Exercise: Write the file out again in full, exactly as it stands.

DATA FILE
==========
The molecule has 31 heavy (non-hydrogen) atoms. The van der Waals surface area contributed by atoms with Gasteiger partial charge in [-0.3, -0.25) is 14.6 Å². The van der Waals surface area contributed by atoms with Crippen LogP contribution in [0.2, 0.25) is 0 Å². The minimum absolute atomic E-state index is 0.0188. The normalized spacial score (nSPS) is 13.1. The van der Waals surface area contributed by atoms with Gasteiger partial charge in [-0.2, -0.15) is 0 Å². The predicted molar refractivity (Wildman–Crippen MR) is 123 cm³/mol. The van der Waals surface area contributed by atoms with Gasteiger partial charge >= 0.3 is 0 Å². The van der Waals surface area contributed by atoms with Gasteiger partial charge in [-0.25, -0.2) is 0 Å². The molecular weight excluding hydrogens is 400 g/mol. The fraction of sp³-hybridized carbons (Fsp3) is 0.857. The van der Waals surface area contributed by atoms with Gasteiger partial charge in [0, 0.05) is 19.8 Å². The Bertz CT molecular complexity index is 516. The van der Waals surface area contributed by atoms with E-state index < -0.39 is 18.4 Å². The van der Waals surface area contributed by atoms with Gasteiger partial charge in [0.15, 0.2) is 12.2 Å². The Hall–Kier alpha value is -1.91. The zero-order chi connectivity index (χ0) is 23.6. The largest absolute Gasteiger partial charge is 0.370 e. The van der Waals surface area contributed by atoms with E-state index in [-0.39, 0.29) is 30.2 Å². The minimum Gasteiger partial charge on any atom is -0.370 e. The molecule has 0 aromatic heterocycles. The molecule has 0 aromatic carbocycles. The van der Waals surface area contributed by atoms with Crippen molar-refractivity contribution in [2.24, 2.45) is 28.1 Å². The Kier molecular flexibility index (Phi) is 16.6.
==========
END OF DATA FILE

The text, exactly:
The molecule has 31 heavy (non-hydrogen) atoms. The van der Waals surface area contributed by atoms with Gasteiger partial charge in [-0.3, -0.25) is 14.6 Å². The van der Waals surface area contributed by atoms with Crippen LogP contribution in [0.2, 0.25) is 0 Å². The minimum absolute atomic E-state index is 0.0188. The normalized spacial score (nSPS) is 13.1. The van der Waals surface area contributed by atoms with Gasteiger partial charge in [-0.2, -0.15) is 0 Å². The predicted molar refractivity (Wildman–Crippen MR) is 123 cm³/mol. The van der Waals surface area contributed by atoms with Gasteiger partial charge >= 0.3 is 0 Å². The van der Waals surface area contributed by atoms with Gasteiger partial charge in [-0.25, -0.2) is 0 Å². The molecular weight excluding hydrogens is 400 g/mol. The fraction of sp³-hybridized carbons (Fsp3) is 0.857. The van der Waals surface area contributed by atoms with Gasteiger partial charge in [0, 0.05) is 19.8 Å². The Bertz CT molecular complexity index is 516. The van der Waals surface area contributed by atoms with E-state index < -0.39 is 18.4 Å². The van der Waals surface area contributed by atoms with Gasteiger partial charge in [0.15, 0.2) is 12.2 Å². The Hall–Kier alpha value is -1.91. The zero-order chi connectivity index (χ0) is 23.6. The largest absolute Gasteiger partial charge is 0.370 e. The van der Waals surface area contributed by atoms with E-state index in [-0.39, 0.29) is 30.2 Å². The minimum Gasteiger partial charge on any atom is -0.370 e. The molecule has 0 aromatic heterocycles. The molecule has 0 aromatic carbocycles. The van der Waals surface area contributed by atoms with Crippen molar-refractivity contribution in [2.24, 2.45) is 28.1 Å². The Kier molecular flexibility index (Phi) is 16.6.